We had our 10th songwriter retreat this past October. In a previous post I shared some details from our 2010 retreat. Since a couple guys have asked me about these recently, here’s a little more info.
Sovereign Grace is a family of over 90 churches. We’ve been producing albums since around 1984. At first, we were simply getting out songs that Mark Altrogge was writing. Songs like “I Have a Destiny,” “In My Generation,” and “You Sat Down.” We started producing “Song Service Tapes” that went to Sovereign Grace churches and anyone else who was interested. Most of them were recorded in Steve and Vikki Cook’s bedroom. (thank you, Vikki…)
It wasn’t too long before others started contributing songs. After about 17 song service tapes we stepped up the production value and started our Come and Worship series in 1997. We occasionally had songwriters from Sovereign Grace churches submit songs to us, but most were written by Mark, the Cooks, and me. From 1997-2003 we produced 10 Come and Worship albums.
In 2001 I met with 6 songwriters and focused not only on our own writing, but also on developing other writers. Out of that came our songwriter retreats.
Initially, we invited the people in Sovereign Grace churches we knew about who were writing songs. The results were mixed. We’d break up into small groups, each led by Mark, the Cooks, or myself, and invite contributions from everyone in the group. Sometimes the advice would be contradictory. “I love the surprising turns in the melody” vs “People will find that impossible to sing.” We had a hard time finding the balance between being helpful and being “nice.” We leaned towards letting people work on their own songs rather than encouraging writers to collaborate and maximize their strengths. Some people would get input on a song but had a hard time hearing it any way other than the way they originally wrote it.
I realized we should make the retreats less about training writers and more about actually writing. By 2008 we started inviting our best writers, especially those who had songs on an album or who worked well in a group. We typically include some younger promising writers as well.
Our average retreat is about 20 folks. I shared a lot of the pre-retreat planning in my previous post. In brief, I let the writers know what album(s) we’ll be writing for and give them potential resources (books, messages, articles). Writers are free to post songs before the retreat on a community forum powered by phpBB. People post full songs, half-finished songs, lyrics only, or melodic ideas.
We start on a Wednesday night with dinner, conversation, and prayer. One year I showed portions of “The Pixar Story,” to inspire us towards working as a creative community. The next morning we start with breakfast and a time of worship in song. We then head into the evaluation/writing phase.
Mark, Steve, Vikki, and I sit behind a table (a la American Idol) and give feedback on songs written either before or during the retreat. We have lyrics for each song so we can make notes as the song is performed. We’ll comment on everything we think is strong and everything we think is weak. We’re harder on writers initially than we used to be. Thousands of worship songs are written every year, and we just don’t want to put out more songs that sound like 100 other songs. We don’t always succeed, but that’s our goal. We put a lot of weight on the immediate impact of a song. Sometimes a song, or portion of a song, has a great melody that makes you want to sing. In the past we might encourage a writer to work on the lyrics. Now we’re quicker to direct them to collaborate with someone whose strength is words. That approach has proven much to produce better songs. We typically listen to between 30-40 songs at a retreat. (You can download the full schedule from our last retreat here).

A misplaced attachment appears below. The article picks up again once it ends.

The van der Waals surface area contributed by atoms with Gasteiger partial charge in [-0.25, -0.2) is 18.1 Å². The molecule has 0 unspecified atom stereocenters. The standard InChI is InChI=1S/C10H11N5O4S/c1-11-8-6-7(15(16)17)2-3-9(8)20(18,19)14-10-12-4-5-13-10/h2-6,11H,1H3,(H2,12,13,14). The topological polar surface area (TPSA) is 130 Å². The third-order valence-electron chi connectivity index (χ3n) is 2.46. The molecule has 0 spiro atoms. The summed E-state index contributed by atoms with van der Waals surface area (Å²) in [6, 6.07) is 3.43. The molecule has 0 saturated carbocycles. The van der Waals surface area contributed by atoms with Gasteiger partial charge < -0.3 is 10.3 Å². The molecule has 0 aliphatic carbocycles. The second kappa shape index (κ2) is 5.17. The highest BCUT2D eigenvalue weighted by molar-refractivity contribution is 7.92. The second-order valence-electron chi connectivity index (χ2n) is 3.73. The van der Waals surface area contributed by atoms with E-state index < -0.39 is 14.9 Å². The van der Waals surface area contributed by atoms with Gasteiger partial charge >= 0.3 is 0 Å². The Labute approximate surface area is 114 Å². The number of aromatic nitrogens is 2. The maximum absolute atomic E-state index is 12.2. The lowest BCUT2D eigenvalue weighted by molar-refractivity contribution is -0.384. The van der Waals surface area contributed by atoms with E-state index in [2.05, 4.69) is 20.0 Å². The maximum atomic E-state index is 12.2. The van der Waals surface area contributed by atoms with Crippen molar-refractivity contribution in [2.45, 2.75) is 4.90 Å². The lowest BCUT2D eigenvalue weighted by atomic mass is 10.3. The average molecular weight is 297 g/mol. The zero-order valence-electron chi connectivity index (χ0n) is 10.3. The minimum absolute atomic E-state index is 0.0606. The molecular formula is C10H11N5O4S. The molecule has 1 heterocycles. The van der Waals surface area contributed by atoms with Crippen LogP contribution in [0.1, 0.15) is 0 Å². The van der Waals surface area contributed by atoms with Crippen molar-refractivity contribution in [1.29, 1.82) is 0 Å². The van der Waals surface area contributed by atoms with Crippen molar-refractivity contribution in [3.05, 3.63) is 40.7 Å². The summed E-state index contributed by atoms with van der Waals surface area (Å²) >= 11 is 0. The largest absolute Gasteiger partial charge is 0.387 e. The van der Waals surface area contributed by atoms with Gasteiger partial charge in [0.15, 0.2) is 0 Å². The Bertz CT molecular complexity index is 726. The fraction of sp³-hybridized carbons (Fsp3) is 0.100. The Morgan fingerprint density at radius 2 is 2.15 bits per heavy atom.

While we’re evaluating songs, everyone else is working on writing by themselves, with someone else, or with a group. It’s not uncommon for two folks to be working on a song and for someone else to show up with ideas that improve it. On Friday night or Saturday morning we start recording basic demos of the songs we think are the best ones. These form the basis of demos we use as we plan for albums. We usually record between 10-15 songs. The time between the retreat and release of an album is about 6-7 months.
If you don’t have a panel of experienced songwriters to evaluate songs, you can still benefit from the input of the people at the retreat. After encouraging what can be encouraged, be ruthless about everything else. It’s good to be clear up front that you want to write great songs, not just good ones. A retreat is the place to be overly nit-picky about things like whether lyrics make sense immediately (they should), whether phrases or melodies are trite or common (they shouldn’t be), whether the song is easy and desirable to sing (it should be), whether verb tenses remain consistent (they should), and whether the song says something biblically true and relevant (it should).
We’ve found the hardest part of songwriting is editing. The longer I write and help others write songs, the more I realize that it doesn’t matter how long it takes to write a great congregational song. No one cares. But you usually know it right away when you hear one. Take the time to write, rewrite, and rewrite again, and the fruit will be well worth the investment or time and labor.(The Cooks and Mark Altrogge recently covered this topic at WorshipGod11. Here’s the MP3 and outline.)
All of this takes work, and a lot of humility. It’s one reason we gather in the mornings for prayer and worship in song. We remind ourselves that we exist for Jesus’ glory, not our own, and that while God doesn’t need more songs to proclaim his greatness in Christ, he delights to give us more. Because in all eternity, there will never be enough.
If you have any other questions or comments about song writing retreats, feel free to leave a comment.